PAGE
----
“If the Archbishop of Philadelphia does something bad, the Archbishop of Chicago has no legal responsibility,” said Dellapenna. By extension, the church’s defense is that legal culpability therefore doesn’t continue to the Vatican, he said.
The idea that the Catholic Church — with its shared dogma, symbolism, supreme leader and justice system — isn’t akin to a single corporation “doesn’t make any sense,” said Patrick Wall, a victim’s advocate, former priest, and author of a book on the Catholic sex abuse crisis.
“They want to prevent us from piercing the corporate veil,” he said.
On the one hand, Wall said, the US church argues that it’s a loose-leaf organization that merely takes recommendations from the pope with no connection between the dioceses. But on the other hand, the US church has programs like national insurance policies that collectively protect those dioceses, he said.
“People forget about Catholic Mutual Insurance,” Wall said. “If the cathedral in Orange, California falls into a sinkhole, that’s a risk they all share together. At that point, all 195 dioceses would get together, kick in the money and replace the structure.”
Still, for the time being, the Holy See’s argument that it doesn’t share a single corporate structure and doesn’t exercise day-to-day control over priests is winning the battle in America’s courtrooms.
International law and the International Criminal Court
Prominent British barrister Geoffrey Robertson argued in a 2010 column in the Guardian that the ICC is the proper place to “put the pope in the dock.”
“If acts of sexual abuse by priests are not isolated or sporadic, but part of a wide practice both known to and unpunished by their de facto authority then they fall within the temporal jurisdiction of the ICC,” Robertson wrote in the Guardian.
In 2011, the Center for Constitutional Rights, a legal advocacy group in New York, filed a complaint at the ICC against then-Pope Benedict XVI and several high-level Holy See officials, on behalf of SNAP.
It read: “The International Criminal Court is the appropriate forum to ensure accountability for the longstanding and pervasive system of sexual violence within the church given the magnitude, scope and global reach of these crimes.”
But two years later, the court declined to hear the case.
The court’s prosecutor said it didn’t fall within the ICC’s primary jurisdiction, defined by the court’s governing rules as "the most serious crimes of concern to the international community as a whole, specifically genocide, war crimes, crimes of aggression and crimes against humanity.”
Vatican spokesman Federico Lombardi told the Religion News Service at the time that he "never doubted this would be the response [of the ICC], given the total groundlessness of the accusation."
Attorney Pam Spees, who filed the ICC complaint, told GlobalPost that the court remains the only adequate forum to hear a case against the pope and the Vatican.
“With these different attempts in the US, everyone’s just trying to touch one part of the elephant and describe what it is, but they can’t see the whole thing,” Spees said.
“There are all of these layers of protection that advocates have had to chip through, to get at what’s really going on.”
The United Nations steps in
While the criminal case didn’t proceed at the ICC, Spees said it helped bring the Catholic Church to the attention of the United Nations.
The Holy See abides by two UN Conventions relevant to child sexual abuse: The 1984 UN Convention against Torture and Other Cruel, Inhuman or Degrading Treatment or Punishment, and the 1989 UN Convention on the Rights of the Child.
These conventions are overseen by independent committees with the power to call representatives of countries before them for questioning.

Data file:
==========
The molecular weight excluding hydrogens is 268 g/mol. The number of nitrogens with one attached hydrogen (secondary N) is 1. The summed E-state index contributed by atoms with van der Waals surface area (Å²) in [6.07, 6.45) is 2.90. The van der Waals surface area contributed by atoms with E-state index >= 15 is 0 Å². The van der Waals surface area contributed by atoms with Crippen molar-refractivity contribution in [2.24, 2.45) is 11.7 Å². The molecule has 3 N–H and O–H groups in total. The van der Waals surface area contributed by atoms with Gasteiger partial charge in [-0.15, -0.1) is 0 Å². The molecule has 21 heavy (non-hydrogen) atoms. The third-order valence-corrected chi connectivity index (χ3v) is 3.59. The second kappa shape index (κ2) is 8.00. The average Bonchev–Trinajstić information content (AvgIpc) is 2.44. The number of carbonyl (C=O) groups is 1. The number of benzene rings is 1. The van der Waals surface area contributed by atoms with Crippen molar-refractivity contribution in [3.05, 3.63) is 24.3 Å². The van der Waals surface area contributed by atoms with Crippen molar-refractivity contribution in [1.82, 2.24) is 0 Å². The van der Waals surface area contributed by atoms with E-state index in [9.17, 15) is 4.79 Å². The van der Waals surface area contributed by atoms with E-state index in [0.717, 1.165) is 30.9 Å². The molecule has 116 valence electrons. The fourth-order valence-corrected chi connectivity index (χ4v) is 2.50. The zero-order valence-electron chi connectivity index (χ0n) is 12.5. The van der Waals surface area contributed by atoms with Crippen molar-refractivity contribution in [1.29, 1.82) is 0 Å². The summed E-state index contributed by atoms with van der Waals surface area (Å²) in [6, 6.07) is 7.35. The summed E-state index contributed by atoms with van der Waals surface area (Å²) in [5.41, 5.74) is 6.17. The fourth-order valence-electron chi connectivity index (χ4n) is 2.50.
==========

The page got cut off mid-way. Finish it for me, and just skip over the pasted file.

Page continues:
Last year, the UN Human Rights Committee on the Rights of the Child and the UN Committee Against Torture lambasted senior Holy See officials in public hearings and issued brutal reports criticizing the Vatican’s handling of child sex abuse cases.
“The Holy See has consistently placed the preservation of the reputation of the church and the protection of the perpetrators above children’s best interests,” Kirsten Sandberg, a chairperson of the rights committee, told reporters.
The Holy See immediately defended itself, saying the committees had a “grave misunderstanding” of its role. Church officials argued that the Holy See is only responsible for enforcing the UN conventions within the walls of the Vatican itself, which is home to just 900 or so people.
SNAP’s Clohessy said the committee actions were warmly welcomed by victims.
“This gives tremendous validation and hope to survivors while literally educating millions about how crimes are covered up in the church even today,” Clohessy said.
But while symbolically important, the dressing-down from the committees didn’t have any legal impact. Nobody from the Vatican went on trial. Nobody received a penny in compensation.
Earlier this year, in a landmark prosecution, the US Department of Justice charged several officials at Swiss-headquartered FIFA with racketeering, wire fraud and money laundering.
The charges, brought under the federal Racketeer Influenced and Corrupt Organizations (RICO) Act, were an extraordinary assertion of American justice over an international and foreign-headquartered organization.
The RICO Act was designed to combat organized crime groups like the Mafia. But a growing number of advocates in the US see the FIFA investigation as a precedent for a possible criminal investigation into the Holy See’s role in child sexual abuse cases.
“I don’t think that’s far-fetched at all,” said New Jersey attorney Steve Rubino, who filed a lawsuit against a local Catholic diocese in 1993 alleging civil violations of the RICO Act. “There’s always some straw that breaks the camel’s back.”
But Wall, the advocate from Minnesota, stressed that the church is a far more politically sensitive institution for US prosecutors to investigate than a Swiss soccer organization many Americans have probably never heard of.
The Holy See and the pope engage in crucial diplomatic roles considered vitally important to America’s interests, Wall said. Indeed, Pope Francis was heavily involved in brokering the recent historic thawing of relations between Cuba and the United States. And just look at the "rapturous" reception the pope has had in Washington this week.
“I just don’t think there’s the political will to do it,” Wall said. “The Vatican helps out the United States a lot."
This story was cross-posted from our partner, Global Post.